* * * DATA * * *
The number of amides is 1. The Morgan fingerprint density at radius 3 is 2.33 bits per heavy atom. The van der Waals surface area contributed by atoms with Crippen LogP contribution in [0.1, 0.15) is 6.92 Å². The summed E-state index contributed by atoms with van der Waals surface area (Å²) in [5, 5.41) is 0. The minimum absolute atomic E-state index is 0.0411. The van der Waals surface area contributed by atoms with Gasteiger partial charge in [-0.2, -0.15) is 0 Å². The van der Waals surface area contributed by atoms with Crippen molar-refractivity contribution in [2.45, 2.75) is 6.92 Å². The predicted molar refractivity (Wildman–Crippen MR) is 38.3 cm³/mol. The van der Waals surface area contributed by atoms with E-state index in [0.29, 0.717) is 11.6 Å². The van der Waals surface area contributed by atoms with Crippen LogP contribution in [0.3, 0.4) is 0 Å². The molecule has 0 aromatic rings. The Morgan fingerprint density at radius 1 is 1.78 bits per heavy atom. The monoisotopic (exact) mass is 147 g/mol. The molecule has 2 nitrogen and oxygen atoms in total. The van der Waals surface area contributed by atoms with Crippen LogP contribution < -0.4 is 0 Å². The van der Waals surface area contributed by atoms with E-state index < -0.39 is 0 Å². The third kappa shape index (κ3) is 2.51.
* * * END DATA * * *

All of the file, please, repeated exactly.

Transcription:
The number of amides is 1. The Morgan fingerprint density at radius 3 is 2.33 bits per heavy atom. The van der Waals surface area contributed by atoms with Crippen LogP contribution in [0.1, 0.15) is 6.92 Å². The summed E-state index contributed by atoms with van der Waals surface area (Å²) in [5, 5.41) is 0. The minimum absolute atomic E-state index is 0.0411. The van der Waals surface area contributed by atoms with Gasteiger partial charge in [-0.2, -0.15) is 0 Å². The van der Waals surface area contributed by atoms with Crippen molar-refractivity contribution in [2.45, 2.75) is 6.92 Å². The predicted molar refractivity (Wildman–Crippen MR) is 38.3 cm³/mol. The van der Waals surface area contributed by atoms with E-state index in [0.29, 0.717) is 11.6 Å². The van der Waals surface area contributed by atoms with Crippen LogP contribution in [0.3, 0.4) is 0 Å². The molecule has 0 aromatic rings. The Morgan fingerprint density at radius 1 is 1.78 bits per heavy atom. The monoisotopic (exact) mass is 147 g/mol. The molecule has 2 nitrogen and oxygen atoms in total. The van der Waals surface area contributed by atoms with Crippen LogP contribution < -0.4 is 0 Å². The van der Waals surface area contributed by atoms with E-state index < -0.39 is 0 Å². The third kappa shape index (κ3) is 2.51.